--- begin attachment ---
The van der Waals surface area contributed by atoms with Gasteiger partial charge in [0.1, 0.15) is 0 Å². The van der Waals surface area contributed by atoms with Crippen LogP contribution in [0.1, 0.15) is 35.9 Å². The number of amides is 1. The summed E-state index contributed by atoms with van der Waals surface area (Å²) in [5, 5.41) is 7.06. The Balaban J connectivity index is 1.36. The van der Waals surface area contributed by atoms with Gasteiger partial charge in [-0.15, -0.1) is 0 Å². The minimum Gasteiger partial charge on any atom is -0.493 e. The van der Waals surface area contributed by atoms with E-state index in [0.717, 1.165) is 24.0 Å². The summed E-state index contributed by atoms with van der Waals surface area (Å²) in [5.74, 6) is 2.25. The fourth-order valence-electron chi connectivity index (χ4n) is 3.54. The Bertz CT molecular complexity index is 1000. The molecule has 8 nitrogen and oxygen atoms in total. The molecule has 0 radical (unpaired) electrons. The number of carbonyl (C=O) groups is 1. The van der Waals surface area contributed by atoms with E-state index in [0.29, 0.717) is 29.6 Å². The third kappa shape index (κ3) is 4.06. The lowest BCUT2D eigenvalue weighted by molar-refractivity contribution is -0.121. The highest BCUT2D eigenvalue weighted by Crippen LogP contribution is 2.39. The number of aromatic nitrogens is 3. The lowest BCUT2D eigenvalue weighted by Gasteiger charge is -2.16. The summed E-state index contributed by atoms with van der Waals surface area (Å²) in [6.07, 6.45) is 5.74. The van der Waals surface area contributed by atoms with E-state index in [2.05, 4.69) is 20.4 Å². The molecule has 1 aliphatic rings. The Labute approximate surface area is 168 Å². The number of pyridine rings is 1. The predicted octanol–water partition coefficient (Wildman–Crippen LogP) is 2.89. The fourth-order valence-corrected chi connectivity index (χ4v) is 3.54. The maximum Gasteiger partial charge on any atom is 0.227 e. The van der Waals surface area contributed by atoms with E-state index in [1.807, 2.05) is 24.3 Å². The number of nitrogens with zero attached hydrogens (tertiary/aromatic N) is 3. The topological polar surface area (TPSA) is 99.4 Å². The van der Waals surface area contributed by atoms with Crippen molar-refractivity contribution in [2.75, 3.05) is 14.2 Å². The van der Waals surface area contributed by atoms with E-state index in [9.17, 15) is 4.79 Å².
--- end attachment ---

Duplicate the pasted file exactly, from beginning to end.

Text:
The van der Waals surface area contributed by atoms with Gasteiger partial charge in [0.1, 0.15) is 0 Å². The van der Waals surface area contributed by atoms with Crippen LogP contribution in [0.1, 0.15) is 35.9 Å². The number of amides is 1. The summed E-state index contributed by atoms with van der Waals surface area (Å²) in [5, 5.41) is 7.06. The Balaban J connectivity index is 1.36. The van der Waals surface area contributed by atoms with Gasteiger partial charge in [-0.15, -0.1) is 0 Å². The minimum Gasteiger partial charge on any atom is -0.493 e. The van der Waals surface area contributed by atoms with E-state index in [0.717, 1.165) is 24.0 Å². The summed E-state index contributed by atoms with van der Waals surface area (Å²) in [5.74, 6) is 2.25. The fourth-order valence-electron chi connectivity index (χ4n) is 3.54. The Bertz CT molecular complexity index is 1000. The molecule has 8 nitrogen and oxygen atoms in total. The molecule has 0 radical (unpaired) electrons. The number of carbonyl (C=O) groups is 1. The van der Waals surface area contributed by atoms with E-state index in [0.29, 0.717) is 29.6 Å². The third kappa shape index (κ3) is 4.06. The lowest BCUT2D eigenvalue weighted by molar-refractivity contribution is -0.121. The highest BCUT2D eigenvalue weighted by Crippen LogP contribution is 2.39. The number of aromatic nitrogens is 3. The lowest BCUT2D eigenvalue weighted by Gasteiger charge is -2.16. The summed E-state index contributed by atoms with van der Waals surface area (Å²) in [6.07, 6.45) is 5.74. The van der Waals surface area contributed by atoms with E-state index in [2.05, 4.69) is 20.4 Å². The molecule has 1 aliphatic rings. The Labute approximate surface area is 168 Å². The number of pyridine rings is 1. The predicted octanol–water partition coefficient (Wildman–Crippen LogP) is 2.89. The fourth-order valence-corrected chi connectivity index (χ4v) is 3.54. The maximum Gasteiger partial charge on any atom is 0.227 e. The van der Waals surface area contributed by atoms with E-state index in [1.807, 2.05) is 24.3 Å². The number of nitrogens with zero attached hydrogens (tertiary/aromatic N) is 3. The topological polar surface area (TPSA) is 99.4 Å². The van der Waals surface area contributed by atoms with Crippen molar-refractivity contribution in [2.75, 3.05) is 14.2 Å². The van der Waals surface area contributed by atoms with E-state index in [9.17, 15) is 4.79 Å².